TSa wrote:
1) It is a multiset generalization of Set
2) It is a supertype of Set and Seq (a Set can of course be build
    from a Seq). That is 'Set does Bag' and 'Seq does Bag'. Note
    that a Seq is a ready-made Bag and if it happens to have no
    duplicates it behaves like a Set.
3) It has set operations as generalizations of the Set operations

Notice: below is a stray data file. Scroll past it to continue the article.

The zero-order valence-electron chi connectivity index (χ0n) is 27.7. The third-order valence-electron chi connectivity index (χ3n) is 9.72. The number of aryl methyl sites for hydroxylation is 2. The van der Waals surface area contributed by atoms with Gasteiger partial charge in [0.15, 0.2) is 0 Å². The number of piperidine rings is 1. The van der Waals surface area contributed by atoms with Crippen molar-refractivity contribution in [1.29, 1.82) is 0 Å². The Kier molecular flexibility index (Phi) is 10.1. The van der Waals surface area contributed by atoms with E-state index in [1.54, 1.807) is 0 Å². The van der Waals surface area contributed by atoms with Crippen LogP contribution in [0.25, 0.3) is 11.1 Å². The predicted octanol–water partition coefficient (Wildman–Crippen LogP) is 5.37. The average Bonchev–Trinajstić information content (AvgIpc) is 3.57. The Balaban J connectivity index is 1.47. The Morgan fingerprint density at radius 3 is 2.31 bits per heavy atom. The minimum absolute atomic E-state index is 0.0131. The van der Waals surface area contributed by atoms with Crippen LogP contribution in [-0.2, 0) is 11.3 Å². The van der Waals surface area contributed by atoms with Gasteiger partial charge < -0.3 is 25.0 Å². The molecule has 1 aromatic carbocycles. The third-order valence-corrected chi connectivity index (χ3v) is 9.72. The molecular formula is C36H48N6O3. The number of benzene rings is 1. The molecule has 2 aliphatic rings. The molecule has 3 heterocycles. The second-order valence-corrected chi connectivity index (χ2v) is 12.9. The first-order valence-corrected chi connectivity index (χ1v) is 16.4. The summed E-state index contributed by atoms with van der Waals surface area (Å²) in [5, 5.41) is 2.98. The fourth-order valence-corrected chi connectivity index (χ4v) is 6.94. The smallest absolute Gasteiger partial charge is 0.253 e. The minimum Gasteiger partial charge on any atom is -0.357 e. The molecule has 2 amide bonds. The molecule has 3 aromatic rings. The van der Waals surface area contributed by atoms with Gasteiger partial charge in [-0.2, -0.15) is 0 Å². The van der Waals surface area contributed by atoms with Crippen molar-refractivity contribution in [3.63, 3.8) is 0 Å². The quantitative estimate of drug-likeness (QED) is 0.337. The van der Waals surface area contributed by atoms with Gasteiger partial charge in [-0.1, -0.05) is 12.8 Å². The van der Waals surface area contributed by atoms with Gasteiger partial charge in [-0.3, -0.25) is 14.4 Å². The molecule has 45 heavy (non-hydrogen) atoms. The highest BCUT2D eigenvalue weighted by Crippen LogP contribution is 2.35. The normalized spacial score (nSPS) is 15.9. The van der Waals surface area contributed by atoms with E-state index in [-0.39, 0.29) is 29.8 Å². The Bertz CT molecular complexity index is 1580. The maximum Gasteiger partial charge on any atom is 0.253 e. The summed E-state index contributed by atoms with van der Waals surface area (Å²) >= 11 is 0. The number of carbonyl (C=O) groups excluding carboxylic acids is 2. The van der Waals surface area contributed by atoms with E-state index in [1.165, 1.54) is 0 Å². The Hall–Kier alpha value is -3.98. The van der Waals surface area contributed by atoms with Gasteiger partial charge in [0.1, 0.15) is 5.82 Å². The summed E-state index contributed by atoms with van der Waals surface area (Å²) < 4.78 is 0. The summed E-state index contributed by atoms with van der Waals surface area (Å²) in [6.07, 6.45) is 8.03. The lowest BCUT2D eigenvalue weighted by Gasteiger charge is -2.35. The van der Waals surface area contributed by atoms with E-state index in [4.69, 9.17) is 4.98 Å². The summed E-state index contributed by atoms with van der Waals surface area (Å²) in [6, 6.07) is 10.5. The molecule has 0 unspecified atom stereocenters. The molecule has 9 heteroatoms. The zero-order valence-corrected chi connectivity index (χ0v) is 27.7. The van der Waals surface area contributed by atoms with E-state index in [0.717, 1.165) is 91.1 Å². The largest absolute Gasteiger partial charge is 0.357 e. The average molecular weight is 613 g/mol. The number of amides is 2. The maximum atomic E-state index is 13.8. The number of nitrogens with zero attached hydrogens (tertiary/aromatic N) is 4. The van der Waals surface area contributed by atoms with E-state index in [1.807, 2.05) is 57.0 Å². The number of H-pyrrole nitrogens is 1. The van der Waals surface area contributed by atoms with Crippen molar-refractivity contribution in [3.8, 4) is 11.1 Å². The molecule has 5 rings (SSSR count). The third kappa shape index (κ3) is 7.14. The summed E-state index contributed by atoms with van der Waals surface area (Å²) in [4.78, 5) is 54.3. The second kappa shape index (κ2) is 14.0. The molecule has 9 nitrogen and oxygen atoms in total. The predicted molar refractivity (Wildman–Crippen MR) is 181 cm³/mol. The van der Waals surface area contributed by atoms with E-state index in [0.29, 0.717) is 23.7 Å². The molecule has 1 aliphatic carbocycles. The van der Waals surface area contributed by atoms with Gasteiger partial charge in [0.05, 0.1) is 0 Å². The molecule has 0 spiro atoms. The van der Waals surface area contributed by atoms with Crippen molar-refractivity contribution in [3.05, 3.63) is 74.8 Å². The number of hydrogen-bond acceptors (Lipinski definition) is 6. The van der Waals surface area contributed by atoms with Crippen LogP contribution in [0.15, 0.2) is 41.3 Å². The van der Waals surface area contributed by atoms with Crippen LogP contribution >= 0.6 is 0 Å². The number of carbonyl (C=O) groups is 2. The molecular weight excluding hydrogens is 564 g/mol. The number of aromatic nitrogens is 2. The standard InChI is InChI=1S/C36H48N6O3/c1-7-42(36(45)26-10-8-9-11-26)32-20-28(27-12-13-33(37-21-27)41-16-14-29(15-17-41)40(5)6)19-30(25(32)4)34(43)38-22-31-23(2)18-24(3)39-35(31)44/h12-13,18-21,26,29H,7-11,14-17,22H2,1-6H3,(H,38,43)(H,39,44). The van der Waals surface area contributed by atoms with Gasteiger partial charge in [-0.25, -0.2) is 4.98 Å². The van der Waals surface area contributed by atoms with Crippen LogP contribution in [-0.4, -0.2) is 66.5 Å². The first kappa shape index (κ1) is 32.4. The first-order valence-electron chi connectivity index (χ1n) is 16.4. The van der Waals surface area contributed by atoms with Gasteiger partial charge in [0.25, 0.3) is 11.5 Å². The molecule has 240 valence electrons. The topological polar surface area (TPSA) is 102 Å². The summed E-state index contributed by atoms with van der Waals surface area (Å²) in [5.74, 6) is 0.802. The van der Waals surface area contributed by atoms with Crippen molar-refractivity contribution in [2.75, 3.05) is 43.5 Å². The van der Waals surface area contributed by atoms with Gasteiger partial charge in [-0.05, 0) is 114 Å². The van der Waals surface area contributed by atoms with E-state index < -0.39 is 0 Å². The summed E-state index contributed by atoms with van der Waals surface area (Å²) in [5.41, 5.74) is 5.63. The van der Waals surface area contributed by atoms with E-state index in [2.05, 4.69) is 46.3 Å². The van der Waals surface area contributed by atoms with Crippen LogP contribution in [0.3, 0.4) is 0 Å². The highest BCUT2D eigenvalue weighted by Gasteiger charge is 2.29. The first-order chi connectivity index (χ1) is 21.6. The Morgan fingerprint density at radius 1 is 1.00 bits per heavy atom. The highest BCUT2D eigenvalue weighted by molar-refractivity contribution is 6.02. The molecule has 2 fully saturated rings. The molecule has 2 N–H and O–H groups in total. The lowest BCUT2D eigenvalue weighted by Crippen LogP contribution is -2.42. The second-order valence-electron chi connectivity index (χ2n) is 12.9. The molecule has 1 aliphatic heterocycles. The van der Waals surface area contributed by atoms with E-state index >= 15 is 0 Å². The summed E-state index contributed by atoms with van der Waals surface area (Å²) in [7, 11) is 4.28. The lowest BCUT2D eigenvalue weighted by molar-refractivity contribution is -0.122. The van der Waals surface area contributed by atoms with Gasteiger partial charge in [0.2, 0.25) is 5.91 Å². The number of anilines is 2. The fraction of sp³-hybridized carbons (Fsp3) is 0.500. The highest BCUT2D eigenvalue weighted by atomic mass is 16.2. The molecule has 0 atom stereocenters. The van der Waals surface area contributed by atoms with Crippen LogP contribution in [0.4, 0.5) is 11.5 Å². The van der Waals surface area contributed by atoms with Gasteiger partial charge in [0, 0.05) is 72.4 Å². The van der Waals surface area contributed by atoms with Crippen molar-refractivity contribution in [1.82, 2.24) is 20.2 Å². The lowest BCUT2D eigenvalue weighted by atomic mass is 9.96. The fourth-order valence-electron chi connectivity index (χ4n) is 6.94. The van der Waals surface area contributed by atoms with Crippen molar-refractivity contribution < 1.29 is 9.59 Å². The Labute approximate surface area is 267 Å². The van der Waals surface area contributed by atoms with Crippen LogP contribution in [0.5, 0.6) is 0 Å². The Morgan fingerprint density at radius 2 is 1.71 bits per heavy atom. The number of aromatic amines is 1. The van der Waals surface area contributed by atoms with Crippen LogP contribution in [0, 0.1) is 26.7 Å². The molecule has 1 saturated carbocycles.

Note that this would mean that Seq would also have set operations.

4) It provides some Bag specific ops like (+) that return a Bag
    even when called with Sets

or Seqs.

Jonathan "Dataweaver" Lang

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